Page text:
ESL Educators Guide: Teaching & ESL

Flickr Photo by Shanghai Daddy

Classroom in Central Jakarta, Indonesia Flickr Photo by Shanghai Daddy

This month’s ESL Educators Blog Carnival is an open discussion for our participants. I’m opening this page up to my readers as well, so if you’ve got an interesting ESL article that you’d like to share, please get in touch with me via the Contact Page and I will add your URL, a short blurb about your article and an author box to this post. Don’t forget to check out last month’s carnival, which was published on Go Teach Abroad focused on Engaging Women in the ESL Classroom.

Tax Guide for Overseas Americans

Many Americans are surprised to find out that they have to file taxes if they live overseas. While you’ll have to file, you probably won’t owe anything. Check out this tax guide for more info.
Sharon de Hinojosa has been TEFLing since early 2003.  She started posting on Dave’s ESL Cafe shortly after and found herself regularly helping out other people and giving advice to newbies. After a while she thought it would be a good idea to compile answers to FAQ that newbies often have about TEFLing and that’s how TEFL Tips got started.

No Plans: Teaching on a Whim and a Dare

When I ‘planned’ my last visit to Mexico’s Yucatán Peninsula, I decided  to arrive without a plan – no itinerary, no specific purpose, and no set  destination. I was just going to fly into Mérida and take the local transportation wherever it would take me. I wasn’t going to teach. I wasn’t going to research. I was just going for a nice visit on a whim and a dare; and I decided I would find places to stay as I traveled the Peninsula. Life had other plans…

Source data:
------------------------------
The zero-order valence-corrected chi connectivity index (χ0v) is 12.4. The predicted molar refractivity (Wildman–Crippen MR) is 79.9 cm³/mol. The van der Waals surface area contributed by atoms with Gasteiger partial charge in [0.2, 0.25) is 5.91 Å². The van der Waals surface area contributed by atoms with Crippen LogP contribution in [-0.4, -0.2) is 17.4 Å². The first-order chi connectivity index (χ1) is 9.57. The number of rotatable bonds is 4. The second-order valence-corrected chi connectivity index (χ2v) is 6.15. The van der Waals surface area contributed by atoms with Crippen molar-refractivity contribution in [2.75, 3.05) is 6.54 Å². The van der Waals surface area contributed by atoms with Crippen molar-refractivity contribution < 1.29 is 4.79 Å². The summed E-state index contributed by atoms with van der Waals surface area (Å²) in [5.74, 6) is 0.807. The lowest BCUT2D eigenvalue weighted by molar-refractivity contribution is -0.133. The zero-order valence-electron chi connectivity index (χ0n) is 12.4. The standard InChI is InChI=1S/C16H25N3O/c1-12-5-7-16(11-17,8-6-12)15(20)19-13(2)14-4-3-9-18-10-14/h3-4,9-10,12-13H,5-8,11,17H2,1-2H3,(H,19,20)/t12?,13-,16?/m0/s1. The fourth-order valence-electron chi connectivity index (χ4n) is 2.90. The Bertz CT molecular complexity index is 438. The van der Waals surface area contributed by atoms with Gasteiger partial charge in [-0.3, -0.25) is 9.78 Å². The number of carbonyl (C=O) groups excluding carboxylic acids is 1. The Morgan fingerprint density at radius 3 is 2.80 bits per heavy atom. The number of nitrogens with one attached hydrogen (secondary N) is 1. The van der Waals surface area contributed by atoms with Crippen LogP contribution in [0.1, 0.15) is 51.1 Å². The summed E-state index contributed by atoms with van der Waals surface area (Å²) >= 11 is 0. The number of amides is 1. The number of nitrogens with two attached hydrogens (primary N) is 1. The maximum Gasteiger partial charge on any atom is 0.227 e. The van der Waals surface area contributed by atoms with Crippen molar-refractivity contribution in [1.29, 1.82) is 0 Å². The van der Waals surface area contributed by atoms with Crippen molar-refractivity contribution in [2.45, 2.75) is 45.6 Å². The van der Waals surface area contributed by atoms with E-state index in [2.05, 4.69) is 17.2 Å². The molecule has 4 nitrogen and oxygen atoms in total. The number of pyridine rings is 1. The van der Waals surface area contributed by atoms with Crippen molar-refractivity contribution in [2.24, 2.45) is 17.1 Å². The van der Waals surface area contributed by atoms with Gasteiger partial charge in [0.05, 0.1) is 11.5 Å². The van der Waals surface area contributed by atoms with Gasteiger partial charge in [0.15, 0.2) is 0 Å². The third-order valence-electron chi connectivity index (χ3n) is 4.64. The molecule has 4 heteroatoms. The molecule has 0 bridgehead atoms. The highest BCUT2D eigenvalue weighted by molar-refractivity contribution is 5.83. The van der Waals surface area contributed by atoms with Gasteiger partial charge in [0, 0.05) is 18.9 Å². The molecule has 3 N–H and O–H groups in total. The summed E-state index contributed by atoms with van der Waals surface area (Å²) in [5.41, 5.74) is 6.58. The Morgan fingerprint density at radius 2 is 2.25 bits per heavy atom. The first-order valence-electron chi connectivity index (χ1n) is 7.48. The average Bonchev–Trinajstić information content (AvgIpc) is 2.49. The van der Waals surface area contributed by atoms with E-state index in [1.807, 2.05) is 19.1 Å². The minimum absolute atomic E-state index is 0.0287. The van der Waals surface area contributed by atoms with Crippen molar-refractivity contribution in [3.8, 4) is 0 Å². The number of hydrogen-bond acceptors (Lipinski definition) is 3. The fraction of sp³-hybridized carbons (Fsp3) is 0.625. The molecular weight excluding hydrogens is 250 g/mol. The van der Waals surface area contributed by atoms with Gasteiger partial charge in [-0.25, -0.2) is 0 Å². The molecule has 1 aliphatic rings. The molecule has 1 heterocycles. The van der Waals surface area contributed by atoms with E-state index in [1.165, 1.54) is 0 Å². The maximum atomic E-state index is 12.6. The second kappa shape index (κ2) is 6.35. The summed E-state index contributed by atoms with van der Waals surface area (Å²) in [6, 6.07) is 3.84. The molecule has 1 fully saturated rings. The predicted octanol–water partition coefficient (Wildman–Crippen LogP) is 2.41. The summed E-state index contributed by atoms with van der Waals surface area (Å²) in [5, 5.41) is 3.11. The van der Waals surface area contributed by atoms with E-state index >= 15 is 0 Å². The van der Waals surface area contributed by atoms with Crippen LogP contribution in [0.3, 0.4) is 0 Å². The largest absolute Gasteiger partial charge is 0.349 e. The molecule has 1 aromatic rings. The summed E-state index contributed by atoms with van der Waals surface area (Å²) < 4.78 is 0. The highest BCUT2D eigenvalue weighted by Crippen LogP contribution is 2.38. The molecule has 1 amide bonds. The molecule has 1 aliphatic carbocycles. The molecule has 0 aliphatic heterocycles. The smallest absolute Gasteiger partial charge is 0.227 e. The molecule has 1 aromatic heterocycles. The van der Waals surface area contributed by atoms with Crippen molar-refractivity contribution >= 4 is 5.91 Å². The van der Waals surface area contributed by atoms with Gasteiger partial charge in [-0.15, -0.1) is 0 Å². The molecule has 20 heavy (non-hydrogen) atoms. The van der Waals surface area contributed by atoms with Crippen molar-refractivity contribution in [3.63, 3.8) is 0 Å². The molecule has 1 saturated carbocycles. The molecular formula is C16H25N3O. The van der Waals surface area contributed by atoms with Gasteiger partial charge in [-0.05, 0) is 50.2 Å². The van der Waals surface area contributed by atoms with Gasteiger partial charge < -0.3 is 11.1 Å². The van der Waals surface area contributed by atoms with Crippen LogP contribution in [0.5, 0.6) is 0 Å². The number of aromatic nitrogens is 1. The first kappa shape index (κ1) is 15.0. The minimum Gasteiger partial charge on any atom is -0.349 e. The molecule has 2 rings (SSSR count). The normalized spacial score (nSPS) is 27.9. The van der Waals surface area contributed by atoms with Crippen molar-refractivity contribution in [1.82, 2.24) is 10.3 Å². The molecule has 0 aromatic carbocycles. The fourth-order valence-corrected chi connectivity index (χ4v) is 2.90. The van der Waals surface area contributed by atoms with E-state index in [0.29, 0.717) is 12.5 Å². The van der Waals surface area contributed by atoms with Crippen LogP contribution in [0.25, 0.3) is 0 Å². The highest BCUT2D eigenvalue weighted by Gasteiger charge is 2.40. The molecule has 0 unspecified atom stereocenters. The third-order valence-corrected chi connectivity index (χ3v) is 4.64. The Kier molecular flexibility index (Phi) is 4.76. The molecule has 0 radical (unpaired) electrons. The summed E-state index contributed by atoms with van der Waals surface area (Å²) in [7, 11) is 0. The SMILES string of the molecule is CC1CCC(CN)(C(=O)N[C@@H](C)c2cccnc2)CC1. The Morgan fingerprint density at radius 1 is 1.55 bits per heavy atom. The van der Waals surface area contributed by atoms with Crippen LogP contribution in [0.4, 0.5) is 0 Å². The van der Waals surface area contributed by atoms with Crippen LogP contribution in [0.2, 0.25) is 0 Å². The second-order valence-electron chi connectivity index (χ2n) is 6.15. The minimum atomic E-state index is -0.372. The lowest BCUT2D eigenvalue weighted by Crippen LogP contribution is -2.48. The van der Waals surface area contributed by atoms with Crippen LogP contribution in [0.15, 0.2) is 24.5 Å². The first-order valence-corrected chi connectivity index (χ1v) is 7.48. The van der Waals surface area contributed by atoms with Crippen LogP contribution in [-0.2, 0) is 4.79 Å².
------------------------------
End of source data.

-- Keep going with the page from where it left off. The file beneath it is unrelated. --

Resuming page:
Maria Alvarez is the ESL Editor for Wandering Educators. She teaches  ESL/Bilingual Endorsement Courses at Quincy University, and is a tutor  and academic advisor IB/AP English and Spanish, College Prep.

Ten Icebreaker Activities for the ESL Classroom

Icebreaker activities for ESL are a great way to get to know your students on the first day of class. Walking into a room full of new students can be a bit nerve-wracking, especially if you don’t have a lot of ESL teaching experience. Don’t forget that your new students are sure to be a little nervous, too. Whether your students are so energetic that you can barely keep them in their seats, or so shy that getting them to say “Hello” is a challenge, it’s important to find a way to ease their nerves and let them get to know each other and their teacher. The right ESL icebreaker activities can be the perfect way to do it.

Stephanie Long is the Director of Recruiting for Georgia at Reach To Teach Recruiting. In addition to her work with Reach To Teach, Stephanie writes about her travels and adventures on her website, The Wandering Dragon. When she’s not busy writing, Stephanie spends her time playing music and planning her next adventure.

Dealing with Culture Shock

Teaching and living abroad can be the most incredible experience of your life or it can be the worst, depending on how you deal with the difficulties of living and working in a foreign country. Adjusting to a new country and a new culture can be trying, especially when we aren’t willing to adapt or be accepting of a culture that is completely different to our own. This can lead to feelings of depression, loneliness, isolation and complaining.

Originally from Ottawa, Canada, Carrie Kellenberger has kept a home base with her husband in Asia since 2003. She works as a full-time freelance writer, editor, and photographer in Taiwan. Visit www.carriekellenberger.com for more information.

This monthly series is designed for ESL educators in countries all over the globe. As part of a new Blog Carnival called ESL Educators, I will be posting an informative article on English as a Second Language on the 20th of every month. Check back for more articles, and if you’d that would like to contribute to our ESL Blog Carnival, please get in touch with me through the CONTACT page.

 

One thought on “ESL Educators Guide: Teaching & ESL

Leave a Reply

Your email address will not be published. Required fields are marked *

You may use these HTML tags and attributes: <a href="" title=""> <abbr title=""> <acronym title=""> <b> <blockquote cite=""> <cite> <code> <del datetime=""> <em> <i> <q cite=""> <strike> <strong>